A tough little coach will put this club back on the playoff track
By Jack McCallum
Team Page | Conference ranking: 7 | Overall ranking: 9
Eric Piatkowski admits he was scared. Scared of what would happen if he didn't report in shape. Scared of getting off on the wrong foot at his 10th training camp, after enduring nine with the Clippers. Scared of a 5'9" guy who looks like he wandered in from monitoring study hall. "I got that letter from Coach Van Gundy telling us to report in top condition," says Piatkowski, a 6'7" shooting guard who signed as a free agent in July, "and I said, Whoa, I better get busy." So Piatkowski, 33, trimmed his body fat, cut his weight from 220 pounds to 208 and came into camp "feeling like a 21-year-old."
Jeff Van Gundy is on that short list of coaches who command instant respect, his 155-pound physique notwithstanding. Before he signed a four-year, $17 million contract to coach the Rockets, he turned down more lucrative offers, including a reported $35 million over five years from the Wizards, plus a 2% stake in the team.
In Houston, Van Gundy will be charged with 1) making a franchise center out of Yao Ming, 2) figuring out how to mesh the 7'6" center's game with that of All-Star point guard Steve Francis and 3) returning to glory a team that won titles in 1993-94 and '94-95 but hasn't been to the playoffs in four seasons. Van Gundy believes that the time for revival is now. "We are at a crossroads. Winning brings stability and monetary rewards," he says. "Losing brings change."
How much Van Gundy has changed from the sleep-deprived workaholic who roamed the Knicks' sideline for seven seasons remains to be seen. Patrick Ewing, whom he brought along as an assistant, has urged him to take it easier, and Van Gundy says he's trying. But don't bet on it. "He's a serious man," says Piatkowski, "and we better be serious, too."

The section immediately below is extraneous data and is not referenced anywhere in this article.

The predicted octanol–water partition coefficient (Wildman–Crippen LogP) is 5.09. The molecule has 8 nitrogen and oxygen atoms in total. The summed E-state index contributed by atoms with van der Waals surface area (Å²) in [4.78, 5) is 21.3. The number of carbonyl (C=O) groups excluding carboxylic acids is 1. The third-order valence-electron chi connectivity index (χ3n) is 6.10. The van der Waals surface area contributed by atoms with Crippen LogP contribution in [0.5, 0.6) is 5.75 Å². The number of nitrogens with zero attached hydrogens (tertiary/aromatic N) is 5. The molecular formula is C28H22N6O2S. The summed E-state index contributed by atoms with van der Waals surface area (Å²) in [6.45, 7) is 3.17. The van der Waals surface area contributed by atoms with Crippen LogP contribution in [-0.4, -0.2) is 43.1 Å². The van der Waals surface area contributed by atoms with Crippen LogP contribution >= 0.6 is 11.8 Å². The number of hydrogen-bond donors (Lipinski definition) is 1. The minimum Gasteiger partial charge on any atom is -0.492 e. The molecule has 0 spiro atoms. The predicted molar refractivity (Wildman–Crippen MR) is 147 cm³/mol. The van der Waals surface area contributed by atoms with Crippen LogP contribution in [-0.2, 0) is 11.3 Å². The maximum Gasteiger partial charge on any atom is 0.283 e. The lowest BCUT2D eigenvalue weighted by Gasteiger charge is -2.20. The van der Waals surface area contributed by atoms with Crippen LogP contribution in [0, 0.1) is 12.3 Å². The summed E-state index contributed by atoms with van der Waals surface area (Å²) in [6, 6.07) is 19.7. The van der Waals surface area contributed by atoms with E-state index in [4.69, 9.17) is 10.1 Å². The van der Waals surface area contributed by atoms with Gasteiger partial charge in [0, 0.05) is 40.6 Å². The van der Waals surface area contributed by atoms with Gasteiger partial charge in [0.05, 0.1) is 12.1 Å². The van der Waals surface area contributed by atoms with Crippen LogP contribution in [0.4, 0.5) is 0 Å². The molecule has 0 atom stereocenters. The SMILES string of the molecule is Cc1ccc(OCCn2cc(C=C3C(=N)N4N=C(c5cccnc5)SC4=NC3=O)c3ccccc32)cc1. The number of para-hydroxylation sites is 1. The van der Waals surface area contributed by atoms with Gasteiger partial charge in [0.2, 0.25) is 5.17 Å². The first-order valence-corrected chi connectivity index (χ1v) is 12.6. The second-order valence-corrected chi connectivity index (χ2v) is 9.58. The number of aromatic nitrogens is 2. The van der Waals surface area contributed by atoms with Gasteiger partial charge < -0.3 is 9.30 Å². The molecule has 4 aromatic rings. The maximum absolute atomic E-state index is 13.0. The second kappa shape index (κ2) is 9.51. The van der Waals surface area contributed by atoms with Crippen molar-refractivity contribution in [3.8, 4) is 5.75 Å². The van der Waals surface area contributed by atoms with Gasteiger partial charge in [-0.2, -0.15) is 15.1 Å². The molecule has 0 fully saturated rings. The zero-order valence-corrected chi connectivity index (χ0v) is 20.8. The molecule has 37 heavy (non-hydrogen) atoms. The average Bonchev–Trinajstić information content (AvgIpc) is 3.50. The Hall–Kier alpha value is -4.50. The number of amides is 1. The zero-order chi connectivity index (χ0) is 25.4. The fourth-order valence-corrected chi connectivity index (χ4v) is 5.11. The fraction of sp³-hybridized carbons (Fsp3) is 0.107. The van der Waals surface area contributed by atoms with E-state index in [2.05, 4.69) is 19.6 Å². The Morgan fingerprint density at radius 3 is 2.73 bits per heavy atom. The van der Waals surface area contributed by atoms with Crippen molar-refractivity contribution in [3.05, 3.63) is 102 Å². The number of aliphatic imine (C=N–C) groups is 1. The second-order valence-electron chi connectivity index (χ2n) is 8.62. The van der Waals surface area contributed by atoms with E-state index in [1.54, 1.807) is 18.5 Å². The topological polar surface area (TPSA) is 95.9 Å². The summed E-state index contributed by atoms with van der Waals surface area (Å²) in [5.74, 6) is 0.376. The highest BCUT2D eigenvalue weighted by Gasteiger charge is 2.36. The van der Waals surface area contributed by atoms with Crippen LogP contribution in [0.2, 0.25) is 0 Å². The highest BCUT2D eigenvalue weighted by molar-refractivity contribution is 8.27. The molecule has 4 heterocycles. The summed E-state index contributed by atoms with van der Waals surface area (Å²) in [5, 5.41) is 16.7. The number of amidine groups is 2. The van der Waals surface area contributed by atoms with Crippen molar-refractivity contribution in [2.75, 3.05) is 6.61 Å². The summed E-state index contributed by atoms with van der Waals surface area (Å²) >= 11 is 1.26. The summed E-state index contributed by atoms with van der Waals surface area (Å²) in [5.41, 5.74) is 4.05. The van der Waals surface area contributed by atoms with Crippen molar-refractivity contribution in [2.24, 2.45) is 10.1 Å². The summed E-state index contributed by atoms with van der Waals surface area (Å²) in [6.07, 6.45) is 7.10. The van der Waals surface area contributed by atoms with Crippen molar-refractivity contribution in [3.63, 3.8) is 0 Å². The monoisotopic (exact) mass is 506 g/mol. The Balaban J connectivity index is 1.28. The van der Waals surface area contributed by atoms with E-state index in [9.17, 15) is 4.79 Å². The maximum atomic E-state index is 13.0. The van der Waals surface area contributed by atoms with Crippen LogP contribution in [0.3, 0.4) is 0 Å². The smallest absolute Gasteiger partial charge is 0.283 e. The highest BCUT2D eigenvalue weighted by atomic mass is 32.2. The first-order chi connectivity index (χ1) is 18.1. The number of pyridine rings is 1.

An opposing team's scout sizes up the Rockets
"Rudy Tomjanovich allowed his young players a lot of freedom -- the same approach that won him two titles in Houston -- but they didn't accept responsibility for themselves. Now they have to deal with a hard-liner in Jeff Van Gundy.... The Rockets were criticized for not capitalizing on Yao Ming's skills, but Tomjanovich did the franchise a favor by bringing him along slowly. He didn't put Yao on the perimeter or in other complicated situations; on the pick-and-roll Yao would always roll to the basket. This year Van Gundy is going to run the offense through Yao and take advantage of his variety of skills, including his ability to play out of the high post and either hit the jumper or pass to cutters and jump-shooters. I believe Yao can be up there with Bill Walton as one of the best passing centers of all time: When you double him, he reverses the ball with snap and rhythm that leaves the shooters in excellent position to score.... Steve Francis does well running set plays, but in transition he shows he doesn't have the instincts of a point guard. You can tell he wants to do the right thing; sometimes he'll pass when he should have taken it to the hole. If you move him to the two, though, you lose his strength as a rebounder. Other point guards have trouble boxing him out, and Francis is like Jason Kidd the way he takes the ball off the boards and starts the break himself.... People say Patrick Ewing was brought in as an assistant to help Yao, but he might do his most important work with backup Kelvin Cato. If Ewing can get Cato to work harder, the Rockets could have the best center tandem in the league.... Eddie Griffin needs to get his act together. The team suspended him in the preseason, and he has yet to develop into a more aggressive inside player to complement Yao offensively."
Issue date: October 27, 2003